What If Peano Is Inconsistent?
What can we learn from near-death experiences of theories?
Ed Nelson is a senior professor in mathematics at Princeton. Years ago he claimed, for a while, a proof that . Now he claims, as reported by John Baez, that Peano Arithmetic (PA) is inconsistent—see this.
Today I want to just give a pointer to John’s post on this topic.
As he says:
It’s a long shot, but I can’t resist saying a bit about it.
I will leave the discussion of the proof and whether it is correct to The -Category Café. Please go there for the thoughtful discussion of the main ideas, and great comments; or add your thoughts to the discussion there. It has raised, I believe, two issues that are independent—bad pun—of whether Nelson is right or not.
This is not the first time that a researcher has claimed that PA is inconsistent, nor do I expect it to be the last. But it is important, I believe, that people think about these hard questions. And I am happy to see a serious attempt, whether it succeeds or not.
I once was at a talk on a “proof” that even more than PA was inconsistent, even seemingly weaker theories. One question that occurred to me, which I decided not to ask the speaker out of politeness, was:
What theory do you use to prove that your theories are inconsistent?
It seemed like he was using PA to prove that these sub-theories were inconsistent. This did not seem right to me.
Suppose that is a mathematical theory. We know from Kurt Gödel’s famous Second Incompleteness Theorem that if is powerful enough, then the consistency of cannot be proved by . Note, even this simple statement must be treated carefully, since Gödel’s theorems depends on defining consistency in a reasonable manner. See this famous paper by Solomon Feferman, and more recently this MathOverflow item for a discussion of this delicate issue.
Now let be another theory. If is contained in , then of course cannot prove the consistency of . However, suppose that is contained in —it may be a weaker theory. Then consider this possibility:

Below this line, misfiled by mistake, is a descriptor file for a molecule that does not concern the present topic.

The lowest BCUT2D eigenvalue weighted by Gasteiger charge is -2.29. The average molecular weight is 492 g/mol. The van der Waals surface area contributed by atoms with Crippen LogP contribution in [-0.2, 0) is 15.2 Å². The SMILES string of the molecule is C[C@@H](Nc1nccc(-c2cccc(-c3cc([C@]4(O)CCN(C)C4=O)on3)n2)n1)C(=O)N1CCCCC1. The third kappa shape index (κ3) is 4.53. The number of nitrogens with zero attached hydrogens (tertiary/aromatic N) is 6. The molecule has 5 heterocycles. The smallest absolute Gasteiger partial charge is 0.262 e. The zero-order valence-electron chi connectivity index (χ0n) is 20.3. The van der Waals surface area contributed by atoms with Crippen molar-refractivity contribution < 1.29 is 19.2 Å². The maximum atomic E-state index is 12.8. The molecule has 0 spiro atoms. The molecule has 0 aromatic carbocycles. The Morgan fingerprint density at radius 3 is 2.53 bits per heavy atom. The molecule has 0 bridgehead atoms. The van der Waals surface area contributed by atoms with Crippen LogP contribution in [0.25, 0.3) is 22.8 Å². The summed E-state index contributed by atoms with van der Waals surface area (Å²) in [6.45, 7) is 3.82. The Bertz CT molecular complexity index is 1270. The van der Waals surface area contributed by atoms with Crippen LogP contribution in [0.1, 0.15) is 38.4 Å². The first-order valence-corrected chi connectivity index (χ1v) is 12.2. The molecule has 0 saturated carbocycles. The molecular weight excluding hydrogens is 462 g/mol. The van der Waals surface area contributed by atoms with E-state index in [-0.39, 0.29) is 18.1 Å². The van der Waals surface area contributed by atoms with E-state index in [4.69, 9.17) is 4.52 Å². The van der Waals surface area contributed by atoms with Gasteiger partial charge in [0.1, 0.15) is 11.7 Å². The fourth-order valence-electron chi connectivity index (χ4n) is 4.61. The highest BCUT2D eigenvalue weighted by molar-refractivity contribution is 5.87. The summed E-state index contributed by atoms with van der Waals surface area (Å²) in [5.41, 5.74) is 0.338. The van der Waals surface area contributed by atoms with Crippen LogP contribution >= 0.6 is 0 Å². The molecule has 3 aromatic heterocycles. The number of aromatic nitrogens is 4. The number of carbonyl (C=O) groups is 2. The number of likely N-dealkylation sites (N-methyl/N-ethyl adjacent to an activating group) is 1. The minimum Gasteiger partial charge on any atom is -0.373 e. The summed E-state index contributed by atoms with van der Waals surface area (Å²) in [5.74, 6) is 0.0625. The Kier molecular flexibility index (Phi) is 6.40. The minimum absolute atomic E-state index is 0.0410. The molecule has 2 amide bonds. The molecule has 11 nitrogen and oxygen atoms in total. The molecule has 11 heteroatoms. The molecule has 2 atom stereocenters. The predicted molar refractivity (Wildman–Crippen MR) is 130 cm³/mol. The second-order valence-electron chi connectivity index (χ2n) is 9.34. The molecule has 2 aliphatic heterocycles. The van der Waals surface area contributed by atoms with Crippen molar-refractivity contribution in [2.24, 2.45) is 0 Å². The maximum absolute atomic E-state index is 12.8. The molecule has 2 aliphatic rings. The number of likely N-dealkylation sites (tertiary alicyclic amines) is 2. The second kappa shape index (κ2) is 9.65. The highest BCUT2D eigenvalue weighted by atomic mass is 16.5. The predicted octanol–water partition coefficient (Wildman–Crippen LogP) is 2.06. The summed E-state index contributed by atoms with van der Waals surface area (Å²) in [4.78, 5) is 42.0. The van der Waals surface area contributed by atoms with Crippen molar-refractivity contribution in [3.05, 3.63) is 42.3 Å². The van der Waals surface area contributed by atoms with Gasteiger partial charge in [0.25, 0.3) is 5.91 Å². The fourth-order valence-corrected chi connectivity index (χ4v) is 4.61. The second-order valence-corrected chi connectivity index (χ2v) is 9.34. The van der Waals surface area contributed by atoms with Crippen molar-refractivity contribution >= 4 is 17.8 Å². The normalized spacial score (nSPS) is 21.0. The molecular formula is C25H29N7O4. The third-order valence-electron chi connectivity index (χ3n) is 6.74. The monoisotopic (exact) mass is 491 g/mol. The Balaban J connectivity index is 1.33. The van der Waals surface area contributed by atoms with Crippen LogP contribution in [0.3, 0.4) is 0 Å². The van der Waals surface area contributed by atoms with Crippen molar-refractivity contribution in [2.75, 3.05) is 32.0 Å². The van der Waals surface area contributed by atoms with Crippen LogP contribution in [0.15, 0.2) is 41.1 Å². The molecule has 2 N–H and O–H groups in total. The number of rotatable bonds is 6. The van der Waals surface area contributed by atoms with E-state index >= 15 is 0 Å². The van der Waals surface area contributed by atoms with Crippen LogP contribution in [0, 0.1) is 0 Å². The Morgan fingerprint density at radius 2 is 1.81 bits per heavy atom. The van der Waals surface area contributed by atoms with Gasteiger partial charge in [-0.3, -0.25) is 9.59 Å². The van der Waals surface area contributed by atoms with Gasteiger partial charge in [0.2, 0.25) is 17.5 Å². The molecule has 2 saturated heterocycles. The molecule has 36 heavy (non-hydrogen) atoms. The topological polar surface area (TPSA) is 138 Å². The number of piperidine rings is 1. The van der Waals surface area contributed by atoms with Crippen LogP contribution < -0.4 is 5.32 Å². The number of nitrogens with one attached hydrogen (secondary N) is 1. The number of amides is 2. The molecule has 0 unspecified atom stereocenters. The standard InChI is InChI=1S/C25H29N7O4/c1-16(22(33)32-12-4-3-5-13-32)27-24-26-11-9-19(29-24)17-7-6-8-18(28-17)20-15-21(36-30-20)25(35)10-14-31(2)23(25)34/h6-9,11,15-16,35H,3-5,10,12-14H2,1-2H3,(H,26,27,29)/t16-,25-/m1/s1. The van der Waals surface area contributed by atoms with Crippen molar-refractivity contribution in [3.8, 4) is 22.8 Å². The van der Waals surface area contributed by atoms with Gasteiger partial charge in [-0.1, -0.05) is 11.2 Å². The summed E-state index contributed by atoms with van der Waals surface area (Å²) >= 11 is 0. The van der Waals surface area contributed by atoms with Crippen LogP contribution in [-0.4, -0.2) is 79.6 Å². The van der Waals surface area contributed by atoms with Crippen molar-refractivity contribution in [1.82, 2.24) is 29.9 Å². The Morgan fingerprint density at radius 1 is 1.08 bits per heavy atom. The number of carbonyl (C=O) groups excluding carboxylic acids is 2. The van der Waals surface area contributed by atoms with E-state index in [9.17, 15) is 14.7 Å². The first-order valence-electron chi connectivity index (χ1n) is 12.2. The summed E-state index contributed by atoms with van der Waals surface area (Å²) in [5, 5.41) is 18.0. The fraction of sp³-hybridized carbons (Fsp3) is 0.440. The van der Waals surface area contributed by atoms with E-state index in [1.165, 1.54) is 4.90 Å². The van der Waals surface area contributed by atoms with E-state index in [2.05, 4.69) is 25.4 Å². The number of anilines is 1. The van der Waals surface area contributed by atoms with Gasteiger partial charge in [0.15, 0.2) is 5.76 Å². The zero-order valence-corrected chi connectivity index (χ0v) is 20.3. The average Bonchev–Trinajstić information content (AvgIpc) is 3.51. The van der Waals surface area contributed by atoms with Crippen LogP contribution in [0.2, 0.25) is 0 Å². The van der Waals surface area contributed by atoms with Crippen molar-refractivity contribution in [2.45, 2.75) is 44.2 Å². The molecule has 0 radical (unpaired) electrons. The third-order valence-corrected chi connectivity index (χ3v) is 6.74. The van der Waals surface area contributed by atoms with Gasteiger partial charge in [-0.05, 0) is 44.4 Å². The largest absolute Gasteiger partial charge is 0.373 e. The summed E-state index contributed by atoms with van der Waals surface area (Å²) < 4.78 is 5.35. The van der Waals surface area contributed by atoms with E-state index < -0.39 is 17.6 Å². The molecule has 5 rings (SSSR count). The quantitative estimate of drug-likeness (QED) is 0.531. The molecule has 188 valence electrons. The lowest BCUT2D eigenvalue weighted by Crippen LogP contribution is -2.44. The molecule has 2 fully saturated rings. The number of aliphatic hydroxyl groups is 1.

The theory can prove the inconsistency of , but that proof is uninteresting.
The point is if is inconsistent, then it proves all statements, true or false ones. Thus, this proof says nothing about .
The point is that even if Nelson could show in PA that PA is inconsistent, I do not think that he can extend that to prove a weaker theory is also inconsistent. At least not in meaningful way.
Truth vs Proof
Suppose that Nelson is right. What does that say about the zillions of theorems that have been proved in PA? What will happen? Is it the end of mathematics?
My one point is that we need to make a distinction between a theorem being true and a theorem being proved. They are not the same.
Take Fermat’s Little Theorem: one of the basic results of number theory. Whether PA is correct or not, I believe this theorem is true.
There are several reasons why I believe that. Perhaps the strongest is that everyday millions of uses of this theorem happen, since it is used in cryptography by RSA, for example. If there were problems with the theorem, it seems plausible that the theorem would have failed by now, and that we would know about it. But it seems to be fine.
Terence Tao, as he has often done in the past and with the incisiveness of his wonderful blog, has articulated an evident conceptual flaw, here in comments in John Baez’ post. Nelson’s argument involves iterating through different sub-theories of PA, each purported to have Kolmogorov complexity bounded by . The problem is that there are only binary strings of length up to that could possibly serve as Kolmogorov descriptions of these theories. Hence even though all the theories are conceptually related and collectively have a description much smaller than , one individual theory by itself must have Kolmogorov complexity that is greater than . This is evidently enough to spoil the delicate reasoning in Nelson’s argument.
Is PA consistent? If it is not, how do we go and see which “theorems” are true and which are not?
If Nelson is right—or if his proof idea can be made to work for some other strong theory—this could be a huge undertaking that will keep us all busy for years.
If Nelson’s argument is un-fixably wrong, does it at least help us learn about new and interesting “paradoxes”? What does this tell us about the fine balance of proof and truth?